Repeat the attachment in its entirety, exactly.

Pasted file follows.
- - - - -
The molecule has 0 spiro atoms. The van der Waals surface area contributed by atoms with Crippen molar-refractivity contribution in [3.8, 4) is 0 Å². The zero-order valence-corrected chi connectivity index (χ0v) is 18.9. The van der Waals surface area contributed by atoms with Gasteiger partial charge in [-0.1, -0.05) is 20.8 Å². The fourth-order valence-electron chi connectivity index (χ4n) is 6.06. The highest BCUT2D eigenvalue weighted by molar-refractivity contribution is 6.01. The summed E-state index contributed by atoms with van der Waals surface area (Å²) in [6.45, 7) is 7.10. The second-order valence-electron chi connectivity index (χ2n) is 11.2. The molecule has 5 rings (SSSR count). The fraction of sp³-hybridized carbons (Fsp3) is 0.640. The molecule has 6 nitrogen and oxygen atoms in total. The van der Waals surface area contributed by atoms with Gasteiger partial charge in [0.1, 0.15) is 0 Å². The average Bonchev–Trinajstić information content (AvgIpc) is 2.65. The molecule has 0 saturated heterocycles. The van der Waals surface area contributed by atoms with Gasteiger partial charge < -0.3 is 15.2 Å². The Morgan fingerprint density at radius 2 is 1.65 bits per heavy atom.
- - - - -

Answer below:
The molecule has 0 spiro atoms. The van der Waals surface area contributed by atoms with Crippen molar-refractivity contribution in [3.8, 4) is 0 Å². The zero-order valence-corrected chi connectivity index (χ0v) is 18.9. The van der Waals surface area contributed by atoms with Gasteiger partial charge in [-0.1, -0.05) is 20.8 Å². The fourth-order valence-electron chi connectivity index (χ4n) is 6.06. The highest BCUT2D eigenvalue weighted by molar-refractivity contribution is 6.01. The summed E-state index contributed by atoms with van der Waals surface area (Å²) in [6.45, 7) is 7.10. The second-order valence-electron chi connectivity index (χ2n) is 11.2. The molecule has 5 rings (SSSR count). The fraction of sp³-hybridized carbons (Fsp3) is 0.640. The molecule has 6 nitrogen and oxygen atoms in total. The van der Waals surface area contributed by atoms with Gasteiger partial charge in [0.1, 0.15) is 0 Å². The average Bonchev–Trinajstić information content (AvgIpc) is 2.65. The molecule has 0 saturated heterocycles. The van der Waals surface area contributed by atoms with Gasteiger partial charge < -0.3 is 15.2 Å². The Morgan fingerprint density at radius 2 is 1.65 bits per heavy atom.